about this blog

If you’re here, you probably know me, at least a little bit. I’m now a graduate student at the University of Oregon, Eugene in the Center for Ecology and Evolutionary Biology (CEEB). Starting now (July 2008), I’m off again on a biological research trip to the Antarctic…this time to the Antarctic peninsula and Palmer Station aboard the research vessel / ice-breaker Laurence M. Gould.

I’ll be working with Dr. Art DeVries and Dr. Christina Cheng, professors at the University of Illinois with whom I worked throughout my undergraduate career. With them I was fortunate enough to visit the Antarctic twice before, spending nearly a year in total now at McMurdo Station. Others in our group this season are Kevin B., a graduate student at the University of Illinois advised by Art and Chris, and Grace T., a recent graduate of Harvard University. We’ll be gone approximately two months on this expedition, with about  five weeks at Palmer station and three weeks in transit between Punta Arenas, Chile and Antarctica on the ship and out fishing once we arrive.

The point of all of this is to keep you updated with the current happenings as I see them when I see them..or shortly thereafter. I’ll try to introduce some of the science we do and why we do it, how we do it, and the difficutlies in conducting polar research. Be aware that communication from the ends of the earth can be troublesome, and ship-board internet is notoriously problematic, slow, and traffic limited. Nevertheless, when I get a chance to write about happenings and mis-happenings, or joy, stress, epiphanies, or wonderment, I will.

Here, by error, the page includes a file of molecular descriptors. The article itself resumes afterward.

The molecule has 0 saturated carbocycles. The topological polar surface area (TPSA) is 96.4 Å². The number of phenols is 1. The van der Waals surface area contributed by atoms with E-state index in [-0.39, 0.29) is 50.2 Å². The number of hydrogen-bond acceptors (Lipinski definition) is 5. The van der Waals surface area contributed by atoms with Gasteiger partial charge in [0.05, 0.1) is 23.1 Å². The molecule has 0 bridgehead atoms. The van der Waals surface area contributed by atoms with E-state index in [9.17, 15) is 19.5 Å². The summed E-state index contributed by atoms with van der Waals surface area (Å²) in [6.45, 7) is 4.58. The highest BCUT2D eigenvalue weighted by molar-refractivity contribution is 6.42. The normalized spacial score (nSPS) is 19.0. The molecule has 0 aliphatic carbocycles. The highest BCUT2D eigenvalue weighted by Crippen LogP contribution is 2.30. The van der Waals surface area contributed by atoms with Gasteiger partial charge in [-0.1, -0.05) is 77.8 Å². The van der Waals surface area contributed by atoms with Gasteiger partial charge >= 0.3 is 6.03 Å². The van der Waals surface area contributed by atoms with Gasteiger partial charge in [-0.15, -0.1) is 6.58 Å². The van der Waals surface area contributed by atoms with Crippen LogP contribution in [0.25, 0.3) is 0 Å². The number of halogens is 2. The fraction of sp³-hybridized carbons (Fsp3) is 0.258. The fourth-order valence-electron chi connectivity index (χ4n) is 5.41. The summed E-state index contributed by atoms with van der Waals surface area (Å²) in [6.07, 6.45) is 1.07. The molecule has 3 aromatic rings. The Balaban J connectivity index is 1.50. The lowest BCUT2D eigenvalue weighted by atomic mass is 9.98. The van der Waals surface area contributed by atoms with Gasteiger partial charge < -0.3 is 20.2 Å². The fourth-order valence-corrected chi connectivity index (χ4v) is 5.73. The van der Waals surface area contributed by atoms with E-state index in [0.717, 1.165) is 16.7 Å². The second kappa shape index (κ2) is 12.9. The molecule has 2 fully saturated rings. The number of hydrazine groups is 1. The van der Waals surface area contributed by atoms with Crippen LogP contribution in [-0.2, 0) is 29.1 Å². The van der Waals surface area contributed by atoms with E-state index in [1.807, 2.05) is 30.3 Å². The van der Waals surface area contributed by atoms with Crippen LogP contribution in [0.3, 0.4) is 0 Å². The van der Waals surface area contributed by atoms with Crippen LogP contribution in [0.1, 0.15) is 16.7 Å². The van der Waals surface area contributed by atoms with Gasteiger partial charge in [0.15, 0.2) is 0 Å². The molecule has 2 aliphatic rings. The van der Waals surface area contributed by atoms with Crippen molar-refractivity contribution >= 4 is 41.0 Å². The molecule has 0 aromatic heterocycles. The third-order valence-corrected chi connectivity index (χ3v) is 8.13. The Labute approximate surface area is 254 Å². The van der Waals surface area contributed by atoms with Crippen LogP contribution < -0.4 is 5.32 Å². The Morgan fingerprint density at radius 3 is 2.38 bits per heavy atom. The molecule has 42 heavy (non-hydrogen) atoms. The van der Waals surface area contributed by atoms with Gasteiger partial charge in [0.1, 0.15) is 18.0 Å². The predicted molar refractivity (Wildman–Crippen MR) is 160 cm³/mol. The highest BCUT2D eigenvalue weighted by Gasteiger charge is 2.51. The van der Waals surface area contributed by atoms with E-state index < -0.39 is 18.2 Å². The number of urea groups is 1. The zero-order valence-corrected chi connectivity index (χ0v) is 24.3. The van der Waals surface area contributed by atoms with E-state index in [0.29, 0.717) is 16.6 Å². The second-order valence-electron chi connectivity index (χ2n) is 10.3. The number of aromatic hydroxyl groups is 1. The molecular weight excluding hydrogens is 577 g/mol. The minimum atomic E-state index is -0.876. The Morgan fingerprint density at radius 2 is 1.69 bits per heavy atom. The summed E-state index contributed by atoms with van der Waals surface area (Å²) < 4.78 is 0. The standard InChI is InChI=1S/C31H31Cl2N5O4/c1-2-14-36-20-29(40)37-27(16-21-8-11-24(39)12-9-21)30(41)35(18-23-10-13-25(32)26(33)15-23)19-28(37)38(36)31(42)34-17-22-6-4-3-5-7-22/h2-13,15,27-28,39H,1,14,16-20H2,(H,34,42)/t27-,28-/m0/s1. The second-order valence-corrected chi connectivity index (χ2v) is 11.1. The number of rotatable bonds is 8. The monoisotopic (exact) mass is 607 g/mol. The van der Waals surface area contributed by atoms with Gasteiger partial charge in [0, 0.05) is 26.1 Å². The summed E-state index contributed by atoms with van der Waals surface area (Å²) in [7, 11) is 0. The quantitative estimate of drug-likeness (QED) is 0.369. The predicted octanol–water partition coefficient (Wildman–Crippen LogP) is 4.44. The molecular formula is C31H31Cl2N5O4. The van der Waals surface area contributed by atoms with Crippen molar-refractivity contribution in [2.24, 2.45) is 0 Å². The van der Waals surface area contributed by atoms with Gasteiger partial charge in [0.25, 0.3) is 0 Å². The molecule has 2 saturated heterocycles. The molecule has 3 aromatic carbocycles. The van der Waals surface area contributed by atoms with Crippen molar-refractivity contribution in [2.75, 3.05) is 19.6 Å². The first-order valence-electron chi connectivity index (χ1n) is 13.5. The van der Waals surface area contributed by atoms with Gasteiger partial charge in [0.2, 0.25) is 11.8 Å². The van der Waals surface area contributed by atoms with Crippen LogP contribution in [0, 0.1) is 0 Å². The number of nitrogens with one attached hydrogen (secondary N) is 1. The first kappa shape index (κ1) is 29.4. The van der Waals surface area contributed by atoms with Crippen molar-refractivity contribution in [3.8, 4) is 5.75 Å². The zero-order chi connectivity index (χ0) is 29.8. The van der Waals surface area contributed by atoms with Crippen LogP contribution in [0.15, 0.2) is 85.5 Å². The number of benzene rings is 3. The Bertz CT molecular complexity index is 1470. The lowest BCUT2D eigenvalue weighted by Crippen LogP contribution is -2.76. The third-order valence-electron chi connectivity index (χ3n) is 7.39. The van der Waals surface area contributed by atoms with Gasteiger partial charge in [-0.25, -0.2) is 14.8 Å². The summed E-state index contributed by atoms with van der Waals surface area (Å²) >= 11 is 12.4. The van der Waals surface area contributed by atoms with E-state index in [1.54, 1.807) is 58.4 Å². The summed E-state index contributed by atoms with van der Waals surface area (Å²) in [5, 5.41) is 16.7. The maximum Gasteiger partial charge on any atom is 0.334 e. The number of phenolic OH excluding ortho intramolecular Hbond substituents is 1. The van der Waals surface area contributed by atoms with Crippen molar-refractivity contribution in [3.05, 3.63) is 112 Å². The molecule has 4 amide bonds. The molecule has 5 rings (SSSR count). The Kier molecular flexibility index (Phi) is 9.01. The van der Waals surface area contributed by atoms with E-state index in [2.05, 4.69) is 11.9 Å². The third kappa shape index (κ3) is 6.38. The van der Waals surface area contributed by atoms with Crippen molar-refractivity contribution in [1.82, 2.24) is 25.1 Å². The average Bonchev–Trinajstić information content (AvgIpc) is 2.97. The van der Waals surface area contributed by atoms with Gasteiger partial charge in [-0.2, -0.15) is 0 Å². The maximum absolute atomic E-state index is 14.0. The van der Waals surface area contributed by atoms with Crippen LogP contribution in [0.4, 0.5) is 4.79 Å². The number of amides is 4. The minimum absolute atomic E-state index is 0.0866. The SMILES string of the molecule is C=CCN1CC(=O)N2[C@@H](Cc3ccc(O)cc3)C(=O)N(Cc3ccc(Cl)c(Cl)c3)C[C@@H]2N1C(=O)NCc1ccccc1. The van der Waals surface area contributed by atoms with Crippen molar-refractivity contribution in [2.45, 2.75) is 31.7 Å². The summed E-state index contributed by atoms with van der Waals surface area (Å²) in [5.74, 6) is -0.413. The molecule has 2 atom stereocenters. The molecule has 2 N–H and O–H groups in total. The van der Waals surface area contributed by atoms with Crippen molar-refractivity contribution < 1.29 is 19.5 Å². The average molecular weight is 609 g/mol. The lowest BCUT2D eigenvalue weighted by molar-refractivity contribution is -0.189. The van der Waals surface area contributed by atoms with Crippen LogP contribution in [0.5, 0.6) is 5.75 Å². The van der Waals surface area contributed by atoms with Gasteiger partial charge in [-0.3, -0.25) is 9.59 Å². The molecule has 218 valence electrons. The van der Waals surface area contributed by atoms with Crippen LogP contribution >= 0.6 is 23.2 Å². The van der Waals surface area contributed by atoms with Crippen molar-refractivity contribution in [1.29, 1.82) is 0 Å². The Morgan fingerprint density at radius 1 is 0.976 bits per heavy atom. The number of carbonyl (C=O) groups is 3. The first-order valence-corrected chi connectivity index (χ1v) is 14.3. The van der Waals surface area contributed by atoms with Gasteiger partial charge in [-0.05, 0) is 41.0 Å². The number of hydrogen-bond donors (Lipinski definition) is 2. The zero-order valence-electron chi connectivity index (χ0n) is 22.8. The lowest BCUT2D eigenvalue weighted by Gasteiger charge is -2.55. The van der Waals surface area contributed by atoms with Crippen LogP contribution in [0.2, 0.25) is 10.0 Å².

And one little sheepish caveat. I’m no writer, no journalist, never kept a journal, nor written a blog. This will be practice for me. stand by.

Certainly. Please. Post questions and comments.

paul c.

Punta Arenas, Chile


3 responses

30 07 2008

Paul, you look cute in orange…. That pancake ice is really neat. Is it always thin? Does it ever meet and turn into a sheet? The water is really clear because the catchment is small and nutrient poor. What the hell do the fish eat? Buh.

14 08 2008
John Cheeseman

Paul… got the link from Chris, and thank you for the stories. I expect that these will be inspiring to more and more UI students in the year(s) to come.
Stay cool.

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